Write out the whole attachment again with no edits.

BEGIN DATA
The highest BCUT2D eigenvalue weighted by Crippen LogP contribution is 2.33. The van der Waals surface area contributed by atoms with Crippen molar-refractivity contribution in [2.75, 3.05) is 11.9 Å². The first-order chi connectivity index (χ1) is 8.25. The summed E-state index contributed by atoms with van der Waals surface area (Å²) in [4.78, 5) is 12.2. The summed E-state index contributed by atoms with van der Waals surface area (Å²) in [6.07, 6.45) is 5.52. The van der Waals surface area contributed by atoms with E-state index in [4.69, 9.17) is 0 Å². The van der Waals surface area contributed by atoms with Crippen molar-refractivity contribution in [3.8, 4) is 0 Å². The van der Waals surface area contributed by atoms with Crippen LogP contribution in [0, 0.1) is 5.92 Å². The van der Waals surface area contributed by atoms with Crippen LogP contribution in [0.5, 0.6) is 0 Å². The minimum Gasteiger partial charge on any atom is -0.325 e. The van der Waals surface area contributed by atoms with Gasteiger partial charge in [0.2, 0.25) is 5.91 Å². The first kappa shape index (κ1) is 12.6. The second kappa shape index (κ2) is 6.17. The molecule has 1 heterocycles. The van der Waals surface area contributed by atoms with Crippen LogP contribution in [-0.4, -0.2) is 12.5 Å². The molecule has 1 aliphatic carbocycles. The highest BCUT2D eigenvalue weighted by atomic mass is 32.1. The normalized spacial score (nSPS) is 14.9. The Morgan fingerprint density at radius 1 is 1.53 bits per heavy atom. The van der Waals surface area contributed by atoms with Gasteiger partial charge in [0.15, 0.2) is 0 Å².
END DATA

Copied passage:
The highest BCUT2D eigenvalue weighted by Crippen LogP contribution is 2.33. The van der Waals surface area contributed by atoms with Crippen molar-refractivity contribution in [2.75, 3.05) is 11.9 Å². The first-order chi connectivity index (χ1) is 8.25. The summed E-state index contributed by atoms with van der Waals surface area (Å²) in [4.78, 5) is 12.2. The summed E-state index contributed by atoms with van der Waals surface area (Å²) in [6.07, 6.45) is 5.52. The van der Waals surface area contributed by atoms with E-state index in [4.69, 9.17) is 0 Å². The van der Waals surface area contributed by atoms with Crippen molar-refractivity contribution in [3.8, 4) is 0 Å². The van der Waals surface area contributed by atoms with Crippen LogP contribution in [0, 0.1) is 5.92 Å². The van der Waals surface area contributed by atoms with Crippen LogP contribution in [0.5, 0.6) is 0 Å². The minimum Gasteiger partial charge on any atom is -0.325 e. The van der Waals surface area contributed by atoms with Gasteiger partial charge in [0.2, 0.25) is 5.91 Å². The first kappa shape index (κ1) is 12.6. The second kappa shape index (κ2) is 6.17. The molecule has 1 heterocycles. The van der Waals surface area contributed by atoms with Crippen LogP contribution in [-0.4, -0.2) is 12.5 Å². The molecule has 1 aliphatic carbocycles. The highest BCUT2D eigenvalue weighted by atomic mass is 32.1. The normalized spacial score (nSPS) is 14.9. The Morgan fingerprint density at radius 1 is 1.53 bits per heavy atom. The van der Waals surface area contributed by atoms with Gasteiger partial charge in [0.15, 0.2) is 0 Å².